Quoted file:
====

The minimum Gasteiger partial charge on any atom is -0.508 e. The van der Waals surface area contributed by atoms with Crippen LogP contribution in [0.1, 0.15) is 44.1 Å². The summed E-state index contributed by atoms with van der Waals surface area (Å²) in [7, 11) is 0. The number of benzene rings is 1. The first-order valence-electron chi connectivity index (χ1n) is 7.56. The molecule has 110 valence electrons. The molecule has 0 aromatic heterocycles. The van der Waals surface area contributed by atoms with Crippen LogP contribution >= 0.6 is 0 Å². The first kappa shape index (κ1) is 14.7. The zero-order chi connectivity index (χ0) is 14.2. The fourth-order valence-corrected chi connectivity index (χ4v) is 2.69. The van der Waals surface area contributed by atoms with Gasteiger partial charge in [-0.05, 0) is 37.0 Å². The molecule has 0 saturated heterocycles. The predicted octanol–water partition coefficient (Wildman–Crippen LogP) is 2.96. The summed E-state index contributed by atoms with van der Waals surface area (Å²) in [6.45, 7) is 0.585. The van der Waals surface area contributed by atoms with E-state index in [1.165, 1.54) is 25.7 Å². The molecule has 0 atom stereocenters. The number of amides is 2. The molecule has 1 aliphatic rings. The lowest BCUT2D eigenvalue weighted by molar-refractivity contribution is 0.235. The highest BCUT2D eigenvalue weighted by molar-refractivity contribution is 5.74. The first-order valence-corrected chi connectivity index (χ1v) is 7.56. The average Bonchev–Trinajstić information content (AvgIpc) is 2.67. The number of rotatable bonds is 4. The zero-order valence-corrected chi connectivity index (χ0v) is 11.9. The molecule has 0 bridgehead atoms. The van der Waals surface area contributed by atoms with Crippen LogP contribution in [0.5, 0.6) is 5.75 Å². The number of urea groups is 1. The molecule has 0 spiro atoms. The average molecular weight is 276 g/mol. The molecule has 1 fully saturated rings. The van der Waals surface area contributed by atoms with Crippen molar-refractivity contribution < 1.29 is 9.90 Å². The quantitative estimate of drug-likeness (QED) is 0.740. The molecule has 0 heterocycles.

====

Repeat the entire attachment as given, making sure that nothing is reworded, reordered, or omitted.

The minimum Gasteiger partial charge on any atom is -0.508 e. The van der Waals surface area contributed by atoms with Crippen LogP contribution in [0.1, 0.15) is 44.1 Å². The summed E-state index contributed by atoms with van der Waals surface area (Å²) in [7, 11) is 0. The number of benzene rings is 1. The first-order valence-electron chi connectivity index (χ1n) is 7.56. The molecule has 110 valence electrons. The molecule has 0 aromatic heterocycles. The van der Waals surface area contributed by atoms with Crippen LogP contribution >= 0.6 is 0 Å². The first kappa shape index (κ1) is 14.7. The zero-order chi connectivity index (χ0) is 14.2. The fourth-order valence-corrected chi connectivity index (χ4v) is 2.69. The van der Waals surface area contributed by atoms with Gasteiger partial charge in [-0.05, 0) is 37.0 Å². The molecule has 0 saturated heterocycles. The predicted octanol–water partition coefficient (Wildman–Crippen LogP) is 2.96. The summed E-state index contributed by atoms with van der Waals surface area (Å²) in [6.45, 7) is 0.585. The van der Waals surface area contributed by atoms with E-state index in [1.165, 1.54) is 25.7 Å². The molecule has 0 atom stereocenters. The number of amides is 2. The molecule has 1 aliphatic rings. The lowest BCUT2D eigenvalue weighted by molar-refractivity contribution is 0.235. The highest BCUT2D eigenvalue weighted by molar-refractivity contribution is 5.74. The first-order valence-corrected chi connectivity index (χ1v) is 7.56. The average Bonchev–Trinajstić information content (AvgIpc) is 2.67. The number of rotatable bonds is 4. The zero-order valence-corrected chi connectivity index (χ0v) is 11.9. The molecule has 0 bridgehead atoms. The van der Waals surface area contributed by atoms with Crippen LogP contribution in [0.5, 0.6) is 5.75 Å². The number of urea groups is 1. The molecule has 0 spiro atoms. The average molecular weight is 276 g/mol. The molecule has 1 fully saturated rings. The van der Waals surface area contributed by atoms with Crippen molar-refractivity contribution < 1.29 is 9.90 Å². The quantitative estimate of drug-likeness (QED) is 0.740. The molecule has 0 heterocycles.